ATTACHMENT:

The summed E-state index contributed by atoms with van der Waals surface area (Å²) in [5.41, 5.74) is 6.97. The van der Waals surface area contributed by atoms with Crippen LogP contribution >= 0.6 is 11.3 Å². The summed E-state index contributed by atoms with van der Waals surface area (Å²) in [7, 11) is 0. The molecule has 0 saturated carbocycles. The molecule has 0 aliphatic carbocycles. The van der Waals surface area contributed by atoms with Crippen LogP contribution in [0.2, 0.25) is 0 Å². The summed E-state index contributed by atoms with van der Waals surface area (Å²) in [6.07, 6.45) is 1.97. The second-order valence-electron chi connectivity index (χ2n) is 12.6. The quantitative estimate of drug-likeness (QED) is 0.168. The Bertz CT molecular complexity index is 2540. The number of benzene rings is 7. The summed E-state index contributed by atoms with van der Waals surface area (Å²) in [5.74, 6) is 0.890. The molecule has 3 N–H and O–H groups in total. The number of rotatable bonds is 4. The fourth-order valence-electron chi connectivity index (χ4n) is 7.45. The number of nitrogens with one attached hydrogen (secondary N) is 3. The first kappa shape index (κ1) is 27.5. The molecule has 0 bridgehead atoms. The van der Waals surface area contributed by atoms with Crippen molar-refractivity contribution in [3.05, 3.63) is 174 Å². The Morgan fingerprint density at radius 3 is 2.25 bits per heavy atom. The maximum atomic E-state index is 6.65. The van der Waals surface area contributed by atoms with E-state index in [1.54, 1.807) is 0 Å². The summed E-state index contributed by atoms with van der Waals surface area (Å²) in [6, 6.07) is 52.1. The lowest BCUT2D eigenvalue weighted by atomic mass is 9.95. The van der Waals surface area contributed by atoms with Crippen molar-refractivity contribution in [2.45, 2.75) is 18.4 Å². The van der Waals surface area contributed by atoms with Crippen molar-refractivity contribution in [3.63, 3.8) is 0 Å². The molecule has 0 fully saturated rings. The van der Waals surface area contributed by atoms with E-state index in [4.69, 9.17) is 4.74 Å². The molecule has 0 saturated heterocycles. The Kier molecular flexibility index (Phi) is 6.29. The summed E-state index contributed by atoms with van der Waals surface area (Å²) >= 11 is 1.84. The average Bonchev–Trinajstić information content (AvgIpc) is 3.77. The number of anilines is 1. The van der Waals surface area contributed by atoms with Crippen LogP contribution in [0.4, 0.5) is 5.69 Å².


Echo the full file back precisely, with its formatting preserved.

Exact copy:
The summed E-state index contributed by atoms with van der Waals surface area (Å²) in [5.41, 5.74) is 6.97. The van der Waals surface area contributed by atoms with Crippen LogP contribution >= 0.6 is 11.3 Å². The summed E-state index contributed by atoms with van der Waals surface area (Å²) in [7, 11) is 0. The molecule has 0 saturated carbocycles. The molecule has 0 aliphatic carbocycles. The van der Waals surface area contributed by atoms with Crippen LogP contribution in [0.2, 0.25) is 0 Å². The summed E-state index contributed by atoms with van der Waals surface area (Å²) in [6.07, 6.45) is 1.97. The second-order valence-electron chi connectivity index (χ2n) is 12.6. The quantitative estimate of drug-likeness (QED) is 0.168. The Bertz CT molecular complexity index is 2540. The number of benzene rings is 7. The summed E-state index contributed by atoms with van der Waals surface area (Å²) in [5.74, 6) is 0.890. The molecule has 3 N–H and O–H groups in total. The number of rotatable bonds is 4. The fourth-order valence-electron chi connectivity index (χ4n) is 7.45. The number of nitrogens with one attached hydrogen (secondary N) is 3. The first kappa shape index (κ1) is 27.5. The molecule has 0 bridgehead atoms. The van der Waals surface area contributed by atoms with Crippen molar-refractivity contribution in [3.05, 3.63) is 174 Å². The Morgan fingerprint density at radius 3 is 2.25 bits per heavy atom. The maximum atomic E-state index is 6.65. The van der Waals surface area contributed by atoms with E-state index in [1.54, 1.807) is 0 Å². The summed E-state index contributed by atoms with van der Waals surface area (Å²) in [6, 6.07) is 52.1. The lowest BCUT2D eigenvalue weighted by atomic mass is 9.95. The van der Waals surface area contributed by atoms with Crippen molar-refractivity contribution in [2.45, 2.75) is 18.4 Å². The van der Waals surface area contributed by atoms with Crippen molar-refractivity contribution in [3.63, 3.8) is 0 Å². The molecule has 0 fully saturated rings. The van der Waals surface area contributed by atoms with E-state index in [4.69, 9.17) is 4.74 Å². The molecule has 0 saturated heterocycles. The Kier molecular flexibility index (Phi) is 6.29. The summed E-state index contributed by atoms with van der Waals surface area (Å²) >= 11 is 1.84. The average Bonchev–Trinajstić information content (AvgIpc) is 3.77. The number of anilines is 1. The van der Waals surface area contributed by atoms with Crippen LogP contribution in [0.4, 0.5) is 5.69 Å².